What's the algorithm on how to get the coordinates inside of:
a) Square
b) Triangle
c) Circle
d) Oval
Example points.
Square:
P1(1,1)
P2(1,2)
P3(2,2)
P4(2,1)
Triangle
P1(1,1)
P2(2,2)
P1(3,1)
This is a discussion on How to get the coordinates inside within the Game Programming forums, part of the General Programming Boards category; What's the algorithm on how to get the coordinates inside of: a) Square b) Triangle c) Circle d) Oval Example ...
What's the algorithm on how to get the coordinates inside of:
a) Square
b) Triangle
c) Circle
d) Oval
Example points.
Square:
P1(1,1)
P2(1,2)
P3(2,2)
P4(2,1)
Triangle
P1(1,1)
P2(2,2)
P1(3,1)
Unless I am missing something here, your question doesn't make sense. There is an infinite amount of points that can be found within a given space.
Can you describe your problem in context?
I had a similar problem when I programmed my collision detection algorithm. For example if I tried to detect collision with two rectangles I tried if the corners of one rect were inside the other rectangle. If you have a similar problem then it's probably a better idea to ask about it in a maths forum as it's more maths related than programming.
@carrotcake1029
I'm creating a program that can move any objects in the screen by just holding it with a mouse. I hope you get what I mean. I tried the formula on this site (http://2000clicks.com/mathhelp/Geome...dTriangle3.htm) but sometimes even though the point is inside it says it is not.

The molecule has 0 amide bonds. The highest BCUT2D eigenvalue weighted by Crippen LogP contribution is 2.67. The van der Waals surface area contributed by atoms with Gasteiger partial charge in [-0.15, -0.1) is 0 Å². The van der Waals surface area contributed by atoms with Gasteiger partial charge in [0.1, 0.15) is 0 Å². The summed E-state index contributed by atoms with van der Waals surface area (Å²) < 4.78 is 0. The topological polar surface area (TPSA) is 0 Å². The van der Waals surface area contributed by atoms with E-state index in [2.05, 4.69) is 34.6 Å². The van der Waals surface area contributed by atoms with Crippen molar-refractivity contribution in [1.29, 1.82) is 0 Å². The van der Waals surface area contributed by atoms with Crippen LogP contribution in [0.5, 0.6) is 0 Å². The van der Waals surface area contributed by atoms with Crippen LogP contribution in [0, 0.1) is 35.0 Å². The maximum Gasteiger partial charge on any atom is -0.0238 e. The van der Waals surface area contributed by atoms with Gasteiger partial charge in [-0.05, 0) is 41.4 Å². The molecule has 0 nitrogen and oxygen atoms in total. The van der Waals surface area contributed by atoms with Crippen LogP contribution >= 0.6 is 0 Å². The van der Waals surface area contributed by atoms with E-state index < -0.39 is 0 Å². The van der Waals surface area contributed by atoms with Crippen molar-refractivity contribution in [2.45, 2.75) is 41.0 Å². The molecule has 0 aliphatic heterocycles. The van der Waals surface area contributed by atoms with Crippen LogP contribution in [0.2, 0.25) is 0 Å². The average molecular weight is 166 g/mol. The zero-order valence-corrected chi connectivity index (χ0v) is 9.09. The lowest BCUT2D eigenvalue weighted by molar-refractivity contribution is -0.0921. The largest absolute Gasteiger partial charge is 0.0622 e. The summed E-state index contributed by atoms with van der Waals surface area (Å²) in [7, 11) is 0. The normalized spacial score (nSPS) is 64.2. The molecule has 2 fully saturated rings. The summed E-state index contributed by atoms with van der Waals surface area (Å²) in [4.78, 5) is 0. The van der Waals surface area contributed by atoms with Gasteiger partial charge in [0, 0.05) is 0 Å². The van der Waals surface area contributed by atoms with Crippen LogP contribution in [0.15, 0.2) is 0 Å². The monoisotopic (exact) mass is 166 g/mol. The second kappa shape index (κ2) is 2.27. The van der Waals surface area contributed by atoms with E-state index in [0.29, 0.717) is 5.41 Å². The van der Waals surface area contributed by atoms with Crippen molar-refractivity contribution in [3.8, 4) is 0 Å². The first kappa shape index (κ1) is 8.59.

@fighter92
Yeah. I think I should post there. Thanks.
You want the formula for all points inside those objects then.
A circle is the easiest since it is all points that lie equidistant from a center point.
If the distance to center is larger than the radius then the point is outside the circle.
A point in square (also works for rectangles) is:
Points inside of a triangle and oval are not as trivial as the above examples. You should be able to find some info on google. However you can do this check.Code:if (x > right) return; if (y > bottom) return; if (x < left) return; if (y < top) return; //If you get here point is inside the square/rectangle
Choose a point outside of the primitive. Draw a line to the point in question. When you cross an edge of the primitive increase your count.
All odd counts = point is inside the primitive.
All even counts = point is outside of the primitive.
However there is actually a point in triangle equation but I do not remember what it is.
As for an oval they follow this equation (in 2D):
d = (xcoef)(x * x) + (ycoef)(y * y)
At xcoef = 1 and ycoef = 1 you get a perfect circle.